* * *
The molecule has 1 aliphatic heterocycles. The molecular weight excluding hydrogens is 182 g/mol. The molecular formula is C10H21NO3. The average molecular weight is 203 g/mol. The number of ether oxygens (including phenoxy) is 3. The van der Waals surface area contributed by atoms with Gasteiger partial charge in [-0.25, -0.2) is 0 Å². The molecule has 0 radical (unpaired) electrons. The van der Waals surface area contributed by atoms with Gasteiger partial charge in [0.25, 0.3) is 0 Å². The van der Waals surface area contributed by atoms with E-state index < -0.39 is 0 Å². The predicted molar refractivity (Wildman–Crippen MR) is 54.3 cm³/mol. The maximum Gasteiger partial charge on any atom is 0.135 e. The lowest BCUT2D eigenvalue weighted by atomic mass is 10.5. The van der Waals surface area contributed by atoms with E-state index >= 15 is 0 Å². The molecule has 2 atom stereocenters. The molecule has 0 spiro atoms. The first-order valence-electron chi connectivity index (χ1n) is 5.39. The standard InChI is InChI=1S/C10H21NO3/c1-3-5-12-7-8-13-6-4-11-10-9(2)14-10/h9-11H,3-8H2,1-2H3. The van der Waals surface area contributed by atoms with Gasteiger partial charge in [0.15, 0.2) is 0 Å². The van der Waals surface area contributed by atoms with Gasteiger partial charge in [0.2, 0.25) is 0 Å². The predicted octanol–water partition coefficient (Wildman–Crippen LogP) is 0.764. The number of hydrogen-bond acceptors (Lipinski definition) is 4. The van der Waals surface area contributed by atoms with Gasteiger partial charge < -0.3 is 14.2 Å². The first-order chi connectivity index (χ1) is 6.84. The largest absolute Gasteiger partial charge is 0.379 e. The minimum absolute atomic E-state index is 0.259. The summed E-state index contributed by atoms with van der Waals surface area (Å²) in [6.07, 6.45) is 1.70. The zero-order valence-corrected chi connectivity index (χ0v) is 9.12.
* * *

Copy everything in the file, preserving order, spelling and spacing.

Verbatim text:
The molecule has 1 aliphatic heterocycles. The molecular weight excluding hydrogens is 182 g/mol. The molecular formula is C10H21NO3. The average molecular weight is 203 g/mol. The number of ether oxygens (including phenoxy) is 3. The van der Waals surface area contributed by atoms with Gasteiger partial charge in [-0.25, -0.2) is 0 Å². The molecule has 0 radical (unpaired) electrons. The van der Waals surface area contributed by atoms with Gasteiger partial charge in [0.25, 0.3) is 0 Å². The van der Waals surface area contributed by atoms with E-state index < -0.39 is 0 Å². The predicted molar refractivity (Wildman–Crippen MR) is 54.3 cm³/mol. The maximum Gasteiger partial charge on any atom is 0.135 e. The lowest BCUT2D eigenvalue weighted by atomic mass is 10.5. The van der Waals surface area contributed by atoms with E-state index >= 15 is 0 Å². The molecule has 2 atom stereocenters. The molecule has 0 spiro atoms. The first-order valence-electron chi connectivity index (χ1n) is 5.39. The standard InChI is InChI=1S/C10H21NO3/c1-3-5-12-7-8-13-6-4-11-10-9(2)14-10/h9-11H,3-8H2,1-2H3. The van der Waals surface area contributed by atoms with Gasteiger partial charge in [0.15, 0.2) is 0 Å². The van der Waals surface area contributed by atoms with Gasteiger partial charge in [0.2, 0.25) is 0 Å². The predicted octanol–water partition coefficient (Wildman–Crippen LogP) is 0.764. The number of hydrogen-bond acceptors (Lipinski definition) is 4. The van der Waals surface area contributed by atoms with Gasteiger partial charge < -0.3 is 14.2 Å². The first-order chi connectivity index (χ1) is 6.84. The largest absolute Gasteiger partial charge is 0.379 e. The minimum absolute atomic E-state index is 0.259. The summed E-state index contributed by atoms with van der Waals surface area (Å²) in [6.07, 6.45) is 1.70. The zero-order valence-corrected chi connectivity index (χ0v) is 9.12.